Well, as of last night, I had officially lost the battle.  We have hit the peak of our "busy season" -- the one point of the year where two sports overlap.  Basketball season hasn't ended, yet baseball tryouts and practices have begun!  This overlap only lasts 2-3 weeks each Spring, but it is crazy nonetheless.  We have stayed so busy during the last week and a half, that the laundry started to pile up.  At times, I managed to sneak in a load here and there, but it was wash, dry, and DUMP!  Yes, many of the clothes were clean; however, the piles quickly began to take over the living room...climaxing to the point that my living room looked like this:

     Now, I had a plan to deal with this mess.  My kids go to church youth group for two hours on Wednesday nights.  Normally, my husband and I have a dinner date during that time, but I asked him to take a raincheck and decided to spend the evening washing and drying the dirty clothes that remained, and folding, hanging, and putting away the clean clothes.  What happened next caused me to laugh in order not to cry!  You southern folks will understand when I say that "everybody and their mama" showed up at my house!!!  Friends, neighbors, my father-in-law, the list goes on and on...  You can only imagine my humiliation at all these people seeing my mess.  I pride myself on having a nice, clean house, especially when I know that company's coming.  But instead, I had a messy house and no idea that company was coming!  Fortunately, it turned out to be a nice evening, mess and all.  We love visiting with family and friends, and now they all know that I'm only human (as if they didn't know this before)!!! 
   This afternoon, the entire family teamed up to get the laundry finished.  There isn't a single dirty piece of clothing in the house.  So for this moment, I have won the battle of the laundry.  Maybe I've learned my lesson about laundry, maybe there won't be a next time, maybe I'll keep it up for a while...or maybe not!  Only time will tell.  For now, laundry is on the "good" list.  Who knows how long that will last??

Tuesday, February 28, 2012

"My mama would be proud of you..."

Her children arise and call her blessed;
her husband also, and he praises her:
"Many women do noble things, but you surpass them all."
Proverbs 31: 28-29

     Picture for a moment Aunt Bea from the Andy Griffith Show: motherly, caring, nurturing, always taking care of others, never selfish, but fiesty enough when necessary!  This was my mother-in-law.  She was one of the most amazing women I've ever known, and I miss her terribly even though it's been over ten years since we lost her to cancer.  Sadly, the deep appreciation I have for her wasn't fully realized until many years after her death.  She was 38 when my husband was born, and although she had previously worked outside the home, she then took on the role of stay-at-home mom and full-time housewife, a position she proudly maintained for the remainder of her life.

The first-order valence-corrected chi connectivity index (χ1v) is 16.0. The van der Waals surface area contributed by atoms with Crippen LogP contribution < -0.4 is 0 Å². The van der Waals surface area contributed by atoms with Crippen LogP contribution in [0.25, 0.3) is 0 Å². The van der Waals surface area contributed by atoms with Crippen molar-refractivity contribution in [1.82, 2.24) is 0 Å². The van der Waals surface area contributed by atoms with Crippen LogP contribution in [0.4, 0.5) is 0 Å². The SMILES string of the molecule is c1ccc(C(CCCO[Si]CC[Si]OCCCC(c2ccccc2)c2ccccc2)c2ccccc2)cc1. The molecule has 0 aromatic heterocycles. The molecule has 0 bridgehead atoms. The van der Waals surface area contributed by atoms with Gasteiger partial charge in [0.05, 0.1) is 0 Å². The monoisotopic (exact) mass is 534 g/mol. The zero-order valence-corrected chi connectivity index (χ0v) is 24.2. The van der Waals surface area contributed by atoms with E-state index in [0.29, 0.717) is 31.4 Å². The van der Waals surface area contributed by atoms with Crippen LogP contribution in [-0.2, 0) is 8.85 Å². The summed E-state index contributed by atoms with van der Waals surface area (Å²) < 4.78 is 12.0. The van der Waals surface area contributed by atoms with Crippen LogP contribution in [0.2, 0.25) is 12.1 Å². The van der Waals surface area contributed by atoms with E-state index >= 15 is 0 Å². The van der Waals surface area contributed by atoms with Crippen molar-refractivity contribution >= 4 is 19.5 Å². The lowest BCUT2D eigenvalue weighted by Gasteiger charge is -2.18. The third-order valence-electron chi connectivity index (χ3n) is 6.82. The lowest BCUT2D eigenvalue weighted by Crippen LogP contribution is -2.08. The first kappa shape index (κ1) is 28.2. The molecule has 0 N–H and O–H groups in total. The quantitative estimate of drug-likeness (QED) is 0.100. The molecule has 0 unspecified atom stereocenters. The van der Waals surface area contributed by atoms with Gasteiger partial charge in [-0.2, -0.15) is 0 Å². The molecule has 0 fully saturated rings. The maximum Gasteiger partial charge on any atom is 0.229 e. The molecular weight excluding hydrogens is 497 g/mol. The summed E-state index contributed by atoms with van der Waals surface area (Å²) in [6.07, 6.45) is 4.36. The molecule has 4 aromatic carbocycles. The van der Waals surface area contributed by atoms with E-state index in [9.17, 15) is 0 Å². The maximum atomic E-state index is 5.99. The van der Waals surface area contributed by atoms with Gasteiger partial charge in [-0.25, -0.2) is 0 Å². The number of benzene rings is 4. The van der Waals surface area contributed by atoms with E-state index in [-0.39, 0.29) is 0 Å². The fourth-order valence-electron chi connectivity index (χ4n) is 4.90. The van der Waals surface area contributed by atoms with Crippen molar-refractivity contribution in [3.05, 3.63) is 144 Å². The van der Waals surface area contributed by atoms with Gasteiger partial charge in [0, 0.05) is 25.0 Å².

When I first married David, I was in graduate school and just completing my first year of teaching.  I had big career plans and no intentions of ever sitting around the house all day. (Stay-at-home moms, don't throw anything at me yet!  That was simply my perception at the age of 22!!!  I, too, spent several years at home when my kids were little.  I know how much work it is!)  At that point in time, I was the least "domestic" woman on the face of the Earth.  I didn't know how to cook or clean or do anything that an "old-fashioned" housewife should do.  That was partially my fault:  In 8th grade, I petitioned the junior high school administration so that girls wouldn't have to take home ec!  It was also partially my mom's fault:  She did absolutely EVERYTHING for us!  She had good intentions, but I was actually handicapped by the lack of independence.
  Back to my mother-in-law...she loved me dearly.  I have no doubt about that.  But (and let me preface this statement by saying that she NEVER made me feel this way; it was all in my head) I never felt like I would be good enough for David because I wasn't her.  I didn't know how to "take care of him" the way she always had.  Again, let me paint a picture for you:  a spotless house, no piles of dirty laundry, an amazing meal on the table EVERY DAY when my father-in-law walked in the door from work, the list goes on and on.  I saw those tasks - the cooking and cleaning - as CHORES, things to be dreaded.  I didn't know how to do those things, nor did I care to learn.  Now, 15 years later, I know that those things were expressions of her LOVE for her husband and children.  She took pleasure in taking care of her boys!
     Most important to my mother-in-law, however, was not the house or the meals.  Most important was the sense of HOME that she created.  It was a place everyone wanted to visit.  You were always welcome.  There was an overwhelming sense of peace and tranquility the moment you walked in the door.    It was something I had never known.  I had lived in a tumultuous household, often full of chaos and confusion.  My in-laws' home was a sanctuary.  Unlike the housework, however, this sanctuary was something that I wanted, something I worked hard to try to create, sometimes succeeding, sometimes failing, but always trying.